This work is focused on the analysis of the wave resource and its exploitation by means of a proposed 12 MW wave plant in Northwestern Spain. For this purpose, a total of four current technologies of wave conversion are analysed at three different sites located at different water depths, which correspond to one of the European areas with the greatest wave energy resource and where its electric production is still underdeveloped. To carry out the research, the wave data recorded at an offshore buoy near the area and the power matrices of the four selected wave energy technologies are used. The offshore wave conditions—representing 95% of the total energy of an average year—are propagated through spectral numerical modelling towards the coast. On the basis of the results, two of the four selected technologies forming the 12 MW power plants and one of the three considered points emerge as the ones allowing the greatest energy production and, at the same time, having a minimum area of occupation which, in turn, is crucial to reducing the visual impact. Finally, this research discusses the energy supply capacity of the proposed plants to satisfy the energy consumption required by nearby communities.

Cooperation and the emergence of maritime clusters in the Atlantic: Analysis and implications of innovation and human capital for blue growth

Pinto H, Cruz ARita, Combe C. Cooperation and the emergence of maritime clusters in the Atlantic: Analysis and implications of innovation and human capital for blue growth. Marine Policy [Internet]. 2015 ;57:167 - 177. Available from: http://www.sciencedirect.com/science/article/pii/S0308597X15000780
Freely available?: 
No
Summary available?: 
No
Type: Journal Article

The so-called ‘blue economy’ is gaining emphasis in European policy making due to the expansion of its relevance beyond traditional economic sectors but also to new and developing ones that exhibit rapid growth. Much of the discourse has focused on the emergence and consolidation of maritime clusters. However, there has been less attention on the regional development aspect and this article provides a timely contribution to filling the gap in knowledge by presenting the findings and analysis of a survey applied to blue economy organisations in Portugal, Spain, Ireland and Scotland. Specifically, issues of innovation, human capital and social capital provide the basis of inquiry around the creation and consolidation of maritime clusters. The article uses the survey data to understand the determinants of the variety of cooperation dynamics. A key finding reveals that participation in innovation activities and absorptive capacity are critical factors in increasing cooperation. From the analysis it is clear that there are significant discrepancies in participation between sectors, such as tourism where participation rates are below average. The article concludes by defining the core activities that should feature in a maritime cluster.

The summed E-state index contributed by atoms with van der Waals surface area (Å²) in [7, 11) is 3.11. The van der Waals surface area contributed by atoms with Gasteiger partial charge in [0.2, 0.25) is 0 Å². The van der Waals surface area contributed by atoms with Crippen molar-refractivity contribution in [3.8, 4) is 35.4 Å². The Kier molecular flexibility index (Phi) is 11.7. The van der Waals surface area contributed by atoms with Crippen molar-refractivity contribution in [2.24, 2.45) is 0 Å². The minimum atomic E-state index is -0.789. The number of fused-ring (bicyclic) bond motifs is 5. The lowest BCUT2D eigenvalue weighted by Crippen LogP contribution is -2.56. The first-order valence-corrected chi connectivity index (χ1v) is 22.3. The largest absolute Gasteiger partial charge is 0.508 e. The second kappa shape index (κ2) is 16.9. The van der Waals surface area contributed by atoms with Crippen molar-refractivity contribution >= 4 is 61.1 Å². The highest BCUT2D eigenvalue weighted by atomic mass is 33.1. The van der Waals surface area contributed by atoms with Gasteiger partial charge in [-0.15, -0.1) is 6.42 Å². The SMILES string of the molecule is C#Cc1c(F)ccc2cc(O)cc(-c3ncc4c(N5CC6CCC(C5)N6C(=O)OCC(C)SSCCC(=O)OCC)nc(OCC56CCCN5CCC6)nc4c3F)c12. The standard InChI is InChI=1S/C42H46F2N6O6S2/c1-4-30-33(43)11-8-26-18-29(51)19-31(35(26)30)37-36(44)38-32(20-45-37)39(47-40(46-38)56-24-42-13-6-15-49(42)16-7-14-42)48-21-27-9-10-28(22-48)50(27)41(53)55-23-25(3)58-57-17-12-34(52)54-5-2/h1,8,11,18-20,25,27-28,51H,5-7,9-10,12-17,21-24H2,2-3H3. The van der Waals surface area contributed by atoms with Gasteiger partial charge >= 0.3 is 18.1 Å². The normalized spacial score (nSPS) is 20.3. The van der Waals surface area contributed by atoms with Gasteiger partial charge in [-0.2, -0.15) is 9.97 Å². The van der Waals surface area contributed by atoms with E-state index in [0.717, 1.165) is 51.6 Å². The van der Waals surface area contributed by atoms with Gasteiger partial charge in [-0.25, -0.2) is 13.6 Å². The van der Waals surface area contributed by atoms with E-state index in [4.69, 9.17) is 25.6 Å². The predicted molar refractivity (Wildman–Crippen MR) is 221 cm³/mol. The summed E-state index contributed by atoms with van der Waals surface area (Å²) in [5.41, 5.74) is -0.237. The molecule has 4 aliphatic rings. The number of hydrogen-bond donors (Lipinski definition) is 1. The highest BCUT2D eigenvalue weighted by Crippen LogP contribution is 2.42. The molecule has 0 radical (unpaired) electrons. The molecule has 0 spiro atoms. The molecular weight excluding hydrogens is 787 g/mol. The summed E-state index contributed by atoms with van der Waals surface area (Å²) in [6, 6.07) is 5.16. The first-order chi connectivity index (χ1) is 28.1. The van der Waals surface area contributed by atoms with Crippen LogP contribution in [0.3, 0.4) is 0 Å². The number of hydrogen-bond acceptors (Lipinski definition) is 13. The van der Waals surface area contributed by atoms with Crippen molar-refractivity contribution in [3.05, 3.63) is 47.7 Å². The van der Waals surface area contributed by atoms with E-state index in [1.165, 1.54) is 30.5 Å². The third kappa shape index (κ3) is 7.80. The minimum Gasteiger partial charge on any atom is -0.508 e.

Using AIS to inform Marine Spatial Planning and marine industries

Shelmerdine RL, Shucksmith RJ. Using AIS to inform Marine Spatial Planning and marine industries. 2014 .
Freely available?: 
Yes
Summary available?: 
No
Type: Presentation

The International Maritime Organisation (IMO) require all marine vessels over 300 gross tonnage on an international voyage, all cargo vessels greater than 500 gt, and all passenger vessels irrespective of size to be fitted with an Automatic Identification System (AIS). AIS is a shipboard transponder which automatically transmits vessel information, through VHF, as a ship to ship or ship to shore signal. Transmitted data includes information on the vessel identity (mmsi number), position, speed, course, vessel type, dimensions, and other information as outlined by Ou and Zhu.

An increasing number of marine users have recognized the benefits of having an AIS system fitted aboard their vessels which has resulted in a large quantity of available vessel data ranging from large oil tankers to pleasure craft and sailing ships. The European Commission has additionally stated that all fishing vessels greater than 15 m in length must be equipped with an AIS system by 31st May 2014.

Maritime Spatial Planning, EU Policy Update: April 2015

Anon. Maritime Spatial Planning, EU Policy Update: April 2015. [Internet]. 2015 . Available from: http://www.assembly.wales/Research%20Documents/016%20-%20Policy%20Updates%20-%20Marine%20Spatial%20Planning/15-016.pdf
Freely available?: 
Yes
Summary available?: 
No
Type: Miscellaneous

In July 2014, the European Parliament and the Council adopted Directive 2014/89/EU to create a common framework for maritime spatial planning in the European Union. In broad terms, the Directive places a legal requirement on Member States to develop and implement Maritime Spatial Plans (MSP) by 2021 at the latest. Ultimately, the Directive aims to establish ‘a framework for maritime spatial planning aimed at promoting the sustainable growth of maritime economies, the sustainable development of marine areas and the sustainable use of marine resources.’1 Member States are required to bring into force the laws, regulations and administrative provisions necessary to comply with the Directive by 18 September 2016.